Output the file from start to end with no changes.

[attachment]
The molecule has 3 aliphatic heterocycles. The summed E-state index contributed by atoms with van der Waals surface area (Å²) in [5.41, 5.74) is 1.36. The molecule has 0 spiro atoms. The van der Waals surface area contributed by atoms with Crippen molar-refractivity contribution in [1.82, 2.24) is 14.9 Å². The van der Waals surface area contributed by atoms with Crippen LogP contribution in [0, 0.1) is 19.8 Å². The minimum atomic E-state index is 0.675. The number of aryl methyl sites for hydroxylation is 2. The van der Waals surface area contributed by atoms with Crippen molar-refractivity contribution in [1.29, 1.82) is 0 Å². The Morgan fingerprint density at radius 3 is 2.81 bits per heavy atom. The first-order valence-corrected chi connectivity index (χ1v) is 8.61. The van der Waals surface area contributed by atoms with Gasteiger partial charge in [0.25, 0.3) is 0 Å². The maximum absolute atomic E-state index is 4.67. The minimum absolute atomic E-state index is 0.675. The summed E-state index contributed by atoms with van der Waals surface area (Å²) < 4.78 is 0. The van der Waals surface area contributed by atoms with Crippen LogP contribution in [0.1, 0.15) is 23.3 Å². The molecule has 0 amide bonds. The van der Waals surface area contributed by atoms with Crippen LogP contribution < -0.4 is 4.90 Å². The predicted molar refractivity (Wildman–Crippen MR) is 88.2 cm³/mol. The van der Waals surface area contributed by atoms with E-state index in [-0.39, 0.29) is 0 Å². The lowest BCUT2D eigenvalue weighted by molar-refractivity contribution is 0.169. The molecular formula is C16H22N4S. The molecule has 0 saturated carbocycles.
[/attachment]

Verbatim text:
The molecule has 3 aliphatic heterocycles. The summed E-state index contributed by atoms with van der Waals surface area (Å²) in [5.41, 5.74) is 1.36. The molecule has 0 spiro atoms. The van der Waals surface area contributed by atoms with Crippen molar-refractivity contribution in [1.82, 2.24) is 14.9 Å². The van der Waals surface area contributed by atoms with Crippen LogP contribution in [0, 0.1) is 19.8 Å². The minimum atomic E-state index is 0.675. The number of aryl methyl sites for hydroxylation is 2. The van der Waals surface area contributed by atoms with Crippen molar-refractivity contribution in [1.29, 1.82) is 0 Å². The Morgan fingerprint density at radius 3 is 2.81 bits per heavy atom. The first-order valence-corrected chi connectivity index (χ1v) is 8.61. The van der Waals surface area contributed by atoms with Gasteiger partial charge in [0.25, 0.3) is 0 Å². The maximum absolute atomic E-state index is 4.67. The minimum absolute atomic E-state index is 0.675. The summed E-state index contributed by atoms with van der Waals surface area (Å²) < 4.78 is 0. The van der Waals surface area contributed by atoms with Crippen LogP contribution in [0.1, 0.15) is 23.3 Å². The molecule has 0 amide bonds. The van der Waals surface area contributed by atoms with Crippen LogP contribution < -0.4 is 4.90 Å². The predicted molar refractivity (Wildman–Crippen MR) is 88.2 cm³/mol. The van der Waals surface area contributed by atoms with E-state index in [-0.39, 0.29) is 0 Å². The lowest BCUT2D eigenvalue weighted by molar-refractivity contribution is 0.169. The molecular formula is C16H22N4S. The molecule has 0 saturated carbocycles.